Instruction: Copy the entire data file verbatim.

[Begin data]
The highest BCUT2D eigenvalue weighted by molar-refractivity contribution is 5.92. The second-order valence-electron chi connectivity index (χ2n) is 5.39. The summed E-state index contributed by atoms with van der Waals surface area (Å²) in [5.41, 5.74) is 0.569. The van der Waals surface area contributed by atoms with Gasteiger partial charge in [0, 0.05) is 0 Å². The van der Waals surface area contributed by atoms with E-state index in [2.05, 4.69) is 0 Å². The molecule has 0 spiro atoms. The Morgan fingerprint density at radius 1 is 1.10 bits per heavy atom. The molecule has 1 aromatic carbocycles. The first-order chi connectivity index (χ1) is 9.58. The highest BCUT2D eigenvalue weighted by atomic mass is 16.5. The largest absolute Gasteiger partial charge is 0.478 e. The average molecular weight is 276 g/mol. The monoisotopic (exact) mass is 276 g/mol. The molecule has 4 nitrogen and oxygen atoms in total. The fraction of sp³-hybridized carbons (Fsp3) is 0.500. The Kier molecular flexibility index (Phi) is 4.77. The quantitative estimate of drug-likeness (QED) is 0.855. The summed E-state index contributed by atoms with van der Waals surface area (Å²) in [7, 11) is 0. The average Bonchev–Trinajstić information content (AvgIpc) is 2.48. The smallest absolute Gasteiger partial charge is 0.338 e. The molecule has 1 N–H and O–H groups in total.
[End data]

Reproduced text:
The highest BCUT2D eigenvalue weighted by molar-refractivity contribution is 5.92. The second-order valence-electron chi connectivity index (χ2n) is 5.39. The summed E-state index contributed by atoms with van der Waals surface area (Å²) in [5.41, 5.74) is 0.569. The van der Waals surface area contributed by atoms with Gasteiger partial charge in [0, 0.05) is 0 Å². The van der Waals surface area contributed by atoms with E-state index in [2.05, 4.69) is 0 Å². The molecule has 0 spiro atoms. The Morgan fingerprint density at radius 1 is 1.10 bits per heavy atom. The molecule has 1 aromatic carbocycles. The first-order chi connectivity index (χ1) is 9.58. The highest BCUT2D eigenvalue weighted by atomic mass is 16.5. The largest absolute Gasteiger partial charge is 0.478 e. The average molecular weight is 276 g/mol. The monoisotopic (exact) mass is 276 g/mol. The molecule has 4 nitrogen and oxygen atoms in total. The fraction of sp³-hybridized carbons (Fsp3) is 0.500. The Kier molecular flexibility index (Phi) is 4.77. The quantitative estimate of drug-likeness (QED) is 0.855. The summed E-state index contributed by atoms with van der Waals surface area (Å²) in [7, 11) is 0. The average Bonchev–Trinajstić information content (AvgIpc) is 2.48. The smallest absolute Gasteiger partial charge is 0.338 e. The molecule has 1 N–H and O–H groups in total.